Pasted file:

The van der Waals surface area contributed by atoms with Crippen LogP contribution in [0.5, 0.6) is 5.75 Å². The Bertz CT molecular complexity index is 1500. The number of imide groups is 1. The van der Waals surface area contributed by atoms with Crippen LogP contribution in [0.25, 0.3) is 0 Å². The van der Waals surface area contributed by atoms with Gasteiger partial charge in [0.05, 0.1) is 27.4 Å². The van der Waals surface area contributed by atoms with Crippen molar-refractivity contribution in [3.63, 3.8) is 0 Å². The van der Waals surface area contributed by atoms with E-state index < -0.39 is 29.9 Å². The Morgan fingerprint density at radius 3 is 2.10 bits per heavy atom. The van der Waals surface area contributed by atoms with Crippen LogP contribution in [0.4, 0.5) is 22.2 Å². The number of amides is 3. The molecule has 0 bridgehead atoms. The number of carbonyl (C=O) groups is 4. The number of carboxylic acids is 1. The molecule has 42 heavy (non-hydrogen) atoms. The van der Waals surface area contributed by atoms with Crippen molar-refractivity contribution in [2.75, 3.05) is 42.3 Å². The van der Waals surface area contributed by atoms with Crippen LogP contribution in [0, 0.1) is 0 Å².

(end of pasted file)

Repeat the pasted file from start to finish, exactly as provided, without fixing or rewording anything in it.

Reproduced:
The van der Waals surface area contributed by atoms with Crippen LogP contribution in [0.5, 0.6) is 5.75 Å². The Bertz CT molecular complexity index is 1500. The number of imide groups is 1. The van der Waals surface area contributed by atoms with Crippen LogP contribution in [0.25, 0.3) is 0 Å². The van der Waals surface area contributed by atoms with Gasteiger partial charge in [0.05, 0.1) is 27.4 Å². The van der Waals surface area contributed by atoms with Crippen molar-refractivity contribution in [3.63, 3.8) is 0 Å². The van der Waals surface area contributed by atoms with E-state index < -0.39 is 29.9 Å². The Morgan fingerprint density at radius 3 is 2.10 bits per heavy atom. The van der Waals surface area contributed by atoms with Crippen LogP contribution in [0.4, 0.5) is 22.2 Å². The number of amides is 3. The molecule has 0 bridgehead atoms. The number of carbonyl (C=O) groups is 4. The number of carboxylic acids is 1. The molecule has 42 heavy (non-hydrogen) atoms. The van der Waals surface area contributed by atoms with Crippen molar-refractivity contribution in [2.75, 3.05) is 42.3 Å². The van der Waals surface area contributed by atoms with Crippen LogP contribution in [0, 0.1) is 0 Å².